Userlevel 7
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Putting aside the fact that this is needed to reduce pollution and emissions the repercussions of this are enormous.
Even if the assumed life of a vehicle is assumed to be only 10 years (it's longer for many) I can't see any manufacturer wanting to produce or buyer wanting to buy internal combustion vehicles much after 2025/2026. The development of a new vehicle can take well over 5 years and long term planning even longer,
I don't see this as realistically achievable without huge £££ government investment and incentives
I also see this as akin to another Brexit. People want lower emissions, but some don't want to have to drastically change their lifestyle or have to pay (or perhaps can't pay) for it.

If you ask people whether there are too many vehicles on the road most will say yes
If you ask them if they would give up their vehicle most would say no.
Jon1;47809:
My feeling is that it will happen earlier by default as by 2030 surly no manufacturer will still be putting out petrol/diesel models and fuel stations will start to be converted into charging stations with cafes and the such like to make them destinations as opposed to current splash and dash shops.


Yes, I hadn't thought about that @Jon1
Maybe it'll also mean that petrol cars will also get really expensive? As there'll be fewer made, and demand might still be quite high.
woz;47813:
Putting aside the fact that this is needed to reduce pollution and emissions the repercussions of this are enormous.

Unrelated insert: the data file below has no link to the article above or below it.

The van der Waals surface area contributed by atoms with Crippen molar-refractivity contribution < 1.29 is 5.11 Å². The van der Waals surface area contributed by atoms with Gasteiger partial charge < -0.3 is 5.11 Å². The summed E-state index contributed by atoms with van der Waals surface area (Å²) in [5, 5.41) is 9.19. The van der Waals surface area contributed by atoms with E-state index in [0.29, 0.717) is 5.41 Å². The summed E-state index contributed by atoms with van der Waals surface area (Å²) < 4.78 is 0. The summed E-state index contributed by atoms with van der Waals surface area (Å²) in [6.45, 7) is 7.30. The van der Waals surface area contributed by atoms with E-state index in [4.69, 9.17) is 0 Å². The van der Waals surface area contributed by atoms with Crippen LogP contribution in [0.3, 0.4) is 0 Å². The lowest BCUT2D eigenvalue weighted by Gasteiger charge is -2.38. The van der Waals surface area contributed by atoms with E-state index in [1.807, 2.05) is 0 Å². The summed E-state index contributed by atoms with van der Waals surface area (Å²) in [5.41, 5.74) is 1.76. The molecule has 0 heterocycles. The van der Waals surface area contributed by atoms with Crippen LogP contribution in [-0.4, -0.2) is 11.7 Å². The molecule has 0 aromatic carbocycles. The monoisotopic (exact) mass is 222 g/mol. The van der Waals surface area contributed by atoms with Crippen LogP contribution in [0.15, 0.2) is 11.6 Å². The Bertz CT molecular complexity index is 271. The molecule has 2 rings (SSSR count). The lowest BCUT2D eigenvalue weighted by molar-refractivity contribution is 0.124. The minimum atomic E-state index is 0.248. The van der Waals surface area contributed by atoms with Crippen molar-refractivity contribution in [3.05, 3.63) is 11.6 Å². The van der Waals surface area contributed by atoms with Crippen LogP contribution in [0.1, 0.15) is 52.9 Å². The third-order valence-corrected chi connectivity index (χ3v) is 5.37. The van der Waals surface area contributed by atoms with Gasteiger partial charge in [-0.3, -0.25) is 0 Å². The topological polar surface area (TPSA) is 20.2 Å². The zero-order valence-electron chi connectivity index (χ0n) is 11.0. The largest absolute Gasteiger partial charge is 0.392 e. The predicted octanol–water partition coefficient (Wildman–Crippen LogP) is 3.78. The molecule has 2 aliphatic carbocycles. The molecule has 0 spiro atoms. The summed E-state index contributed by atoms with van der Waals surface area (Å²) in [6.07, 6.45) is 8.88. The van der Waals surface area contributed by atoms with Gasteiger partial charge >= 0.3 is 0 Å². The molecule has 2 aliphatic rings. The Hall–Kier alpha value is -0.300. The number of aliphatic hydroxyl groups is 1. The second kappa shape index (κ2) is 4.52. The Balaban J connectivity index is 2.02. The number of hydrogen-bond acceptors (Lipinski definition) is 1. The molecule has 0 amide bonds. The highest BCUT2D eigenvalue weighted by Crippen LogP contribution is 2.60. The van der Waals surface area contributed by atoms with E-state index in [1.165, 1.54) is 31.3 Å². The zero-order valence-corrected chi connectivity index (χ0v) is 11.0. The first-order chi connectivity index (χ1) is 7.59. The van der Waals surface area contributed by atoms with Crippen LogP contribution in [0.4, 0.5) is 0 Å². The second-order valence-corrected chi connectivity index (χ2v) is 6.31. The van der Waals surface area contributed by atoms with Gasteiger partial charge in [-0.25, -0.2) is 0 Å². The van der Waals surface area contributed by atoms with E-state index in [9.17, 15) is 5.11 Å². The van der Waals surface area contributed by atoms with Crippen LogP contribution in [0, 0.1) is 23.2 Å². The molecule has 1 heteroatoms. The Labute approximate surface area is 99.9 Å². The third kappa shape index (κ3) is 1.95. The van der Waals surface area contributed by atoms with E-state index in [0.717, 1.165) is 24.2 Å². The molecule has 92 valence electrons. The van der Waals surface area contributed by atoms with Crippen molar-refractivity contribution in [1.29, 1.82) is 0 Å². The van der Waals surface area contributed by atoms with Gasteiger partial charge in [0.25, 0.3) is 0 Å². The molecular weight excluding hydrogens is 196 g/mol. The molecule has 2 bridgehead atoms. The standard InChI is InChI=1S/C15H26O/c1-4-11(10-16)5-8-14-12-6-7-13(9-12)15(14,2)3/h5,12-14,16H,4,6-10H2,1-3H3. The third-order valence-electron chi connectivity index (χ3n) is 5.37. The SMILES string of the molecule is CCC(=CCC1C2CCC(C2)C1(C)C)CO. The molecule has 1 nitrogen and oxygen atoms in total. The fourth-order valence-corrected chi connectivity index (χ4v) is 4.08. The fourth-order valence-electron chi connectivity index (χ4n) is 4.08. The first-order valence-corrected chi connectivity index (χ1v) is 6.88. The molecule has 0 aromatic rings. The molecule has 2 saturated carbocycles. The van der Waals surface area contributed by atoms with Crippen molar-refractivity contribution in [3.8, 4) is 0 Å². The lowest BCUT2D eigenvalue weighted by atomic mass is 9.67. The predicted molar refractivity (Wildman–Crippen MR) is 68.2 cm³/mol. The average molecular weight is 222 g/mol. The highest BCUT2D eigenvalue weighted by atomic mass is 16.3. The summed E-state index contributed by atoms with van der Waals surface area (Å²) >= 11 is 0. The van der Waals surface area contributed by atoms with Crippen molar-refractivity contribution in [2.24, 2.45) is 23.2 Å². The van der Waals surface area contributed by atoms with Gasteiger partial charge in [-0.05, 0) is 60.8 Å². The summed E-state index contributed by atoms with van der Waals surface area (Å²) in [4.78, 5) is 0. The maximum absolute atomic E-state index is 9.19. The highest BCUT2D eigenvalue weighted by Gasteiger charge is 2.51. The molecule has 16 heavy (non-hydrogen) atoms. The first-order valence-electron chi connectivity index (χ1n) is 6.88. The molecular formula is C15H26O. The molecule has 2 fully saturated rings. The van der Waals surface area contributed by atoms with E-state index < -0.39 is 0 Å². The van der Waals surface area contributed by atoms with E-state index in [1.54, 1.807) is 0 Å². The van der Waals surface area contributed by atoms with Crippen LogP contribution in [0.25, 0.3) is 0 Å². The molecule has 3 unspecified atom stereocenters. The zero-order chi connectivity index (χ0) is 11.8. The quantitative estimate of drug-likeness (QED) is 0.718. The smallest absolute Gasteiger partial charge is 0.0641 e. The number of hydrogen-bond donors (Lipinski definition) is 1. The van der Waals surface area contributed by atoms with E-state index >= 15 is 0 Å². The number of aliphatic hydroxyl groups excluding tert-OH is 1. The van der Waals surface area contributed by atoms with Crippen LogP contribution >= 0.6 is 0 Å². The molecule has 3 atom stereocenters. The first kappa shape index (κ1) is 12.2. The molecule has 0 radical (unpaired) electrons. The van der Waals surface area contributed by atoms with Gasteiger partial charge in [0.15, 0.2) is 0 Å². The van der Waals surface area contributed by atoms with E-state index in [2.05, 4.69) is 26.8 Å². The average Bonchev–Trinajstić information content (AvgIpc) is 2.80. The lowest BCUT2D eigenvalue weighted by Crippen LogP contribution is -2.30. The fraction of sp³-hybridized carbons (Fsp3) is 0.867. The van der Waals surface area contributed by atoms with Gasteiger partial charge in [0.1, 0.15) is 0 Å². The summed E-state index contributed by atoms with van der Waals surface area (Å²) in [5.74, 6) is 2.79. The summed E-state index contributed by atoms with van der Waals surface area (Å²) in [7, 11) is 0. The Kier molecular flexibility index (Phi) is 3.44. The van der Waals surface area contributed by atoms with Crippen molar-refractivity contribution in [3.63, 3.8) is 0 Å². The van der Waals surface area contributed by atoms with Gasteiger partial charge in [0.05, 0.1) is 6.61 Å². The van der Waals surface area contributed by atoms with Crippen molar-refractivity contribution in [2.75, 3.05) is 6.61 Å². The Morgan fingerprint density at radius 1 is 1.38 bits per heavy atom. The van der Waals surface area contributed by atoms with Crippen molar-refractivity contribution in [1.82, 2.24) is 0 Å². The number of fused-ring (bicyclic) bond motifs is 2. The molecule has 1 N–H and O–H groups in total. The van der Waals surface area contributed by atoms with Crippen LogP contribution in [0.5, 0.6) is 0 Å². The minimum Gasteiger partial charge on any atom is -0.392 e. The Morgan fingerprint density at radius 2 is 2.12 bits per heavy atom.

Even if the assumed life of a vehicle is assumed to be only 10 years (it's longer for many) I can't see any manufacturer wanting to produce or buyer wanting to buy internal combustion vehicles much after 2025/2026. The development of a new vehicle can take well over 5 years and long term planning even longer,
I don't see this as realistically achievable without huge £££ government investment and incentives
I also see this as akin to another Brexit. People want lower emissions, but some don't want to have to drastically change their lifestyle or have to pay (or perhaps can't pay) for it.

If you ask people whether there are too many vehicles on the road most will say yes
If you ask them if they would give up their vehicle most would say no.


Hey @woz
It's definitely ambitious!
The other impact of all drivers switching to EVs is..... a 30% increase in electricity usage.
So we'd better not all try to charge at once!
(Seriously though..... that's what smart meters will be for).